Motley's inclusion in the lineup does alter the carries the backs are getting. He had 19 carries last week. The tailbacks combined for 17. Granted, Motley had 85 yards and the tailbacks had 51 yards, so you can see why the split was the way it was. For an offense that's struggled to run the ball in recent years — but has done an OK job this year, averaging 205.8 yards per game — I think he Hokies will take the yards however they can get it. Offensive coordinator Scot Loeffler basically said as much this week: "We're going to try to use all the available talent that we can to help us win."

3. Virginia Tech has, for whatever reason, traditionally had trouble stopping mobile quarterbacks. Is there an obvious reason for this within Bud Foster's defense, or just some sort of anomaly? Has that been the main problem with VT's defense this year when it has struggled?

The numbers don't lie. Tech's given up 94 rushing yards or more to quarterbacks in eight of the last 20 games dating back to the end of 2013. The Hokies are 1-7 in those contests, so obviously it's a major factor. Part of it is poor tackling. That was evident in the rain last week when the Hokies didn't have the greatest fundamentals in trying to bring down ECU quarterback James Summers, who ran for 169 yards and two touchdowns. His best highlight of the day was putting a spin move that left free safety Chuck Clark grasping at air and then breaking free from an arm tackle by defensive end Ken Ekanem on his way to a 41-yard touchdown that proved to be the game-winner.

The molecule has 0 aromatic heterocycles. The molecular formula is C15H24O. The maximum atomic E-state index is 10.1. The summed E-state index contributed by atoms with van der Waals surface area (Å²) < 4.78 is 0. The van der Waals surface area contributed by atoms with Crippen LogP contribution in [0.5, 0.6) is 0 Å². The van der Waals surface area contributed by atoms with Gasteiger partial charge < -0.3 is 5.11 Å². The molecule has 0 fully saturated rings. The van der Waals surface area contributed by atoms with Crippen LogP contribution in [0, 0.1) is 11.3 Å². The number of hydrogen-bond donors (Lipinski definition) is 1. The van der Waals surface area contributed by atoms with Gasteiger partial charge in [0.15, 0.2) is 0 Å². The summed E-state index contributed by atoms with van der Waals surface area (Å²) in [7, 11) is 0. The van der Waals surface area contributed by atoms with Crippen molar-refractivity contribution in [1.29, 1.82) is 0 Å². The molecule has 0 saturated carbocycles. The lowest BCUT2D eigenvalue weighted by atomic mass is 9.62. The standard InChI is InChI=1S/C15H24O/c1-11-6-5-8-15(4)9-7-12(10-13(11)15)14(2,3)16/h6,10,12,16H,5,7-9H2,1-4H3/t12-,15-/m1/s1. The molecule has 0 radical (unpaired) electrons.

But part of the problem is scheme too. Tech doesn't play a whole lot of zone defense, where defenders are looking at the play and can see when a quarterback takes off and runs. A lot of times defenders are running with receivers down the field, so they're not even aware of it. Plus, Foster's group is pretty aggressive. He designs plays to get an open hitter and relies on that player to make the tackle. If he doesn't, or if the Hokies lose contain to the outside, there's not really a lot of help beyond that initial line of defense. Break free from that and you're running free down the field. It's a high-risk, high-reward defense that looks really good when guys are making the tackle. But when they aren't, or they don't fit a gap right, it leads to some long runs. And you've seen a lot of that this year.

4. With the news this week that Kendall Fuller will miss the rest of the season, how does that affect the back end of the Hokies' defense? Obviously he's a great player, but do they have talent waiting in the wings to make up for his loss?

It's a big blow. You don't take an All-American out of the equation and continue along as if nothing happened. Fuller's been a mainstay on the defense for two years, and honestly is someone that whatever side he lined up on, you never had to worry much about that receiver having a huge day. Obviously, now that changes. The Hokies plan to go with redshirt freshman Terrell Edmunds in his place. Edmunds has only gotten a handful of snaps on the regular defense in his career and has never started. That's a huge dropoff. Plus, it makes the secondary that much younger. True freshman Adonis Alexander is starting at rover, a spot the Hokies had hoped would be filled by C.J. Reavis, who was dismissed from school this summer after a student conduct hearing. All of a sudden what was expected to be one of the strengths of the defense, and one with a good amount of experience, is starting two freshmen.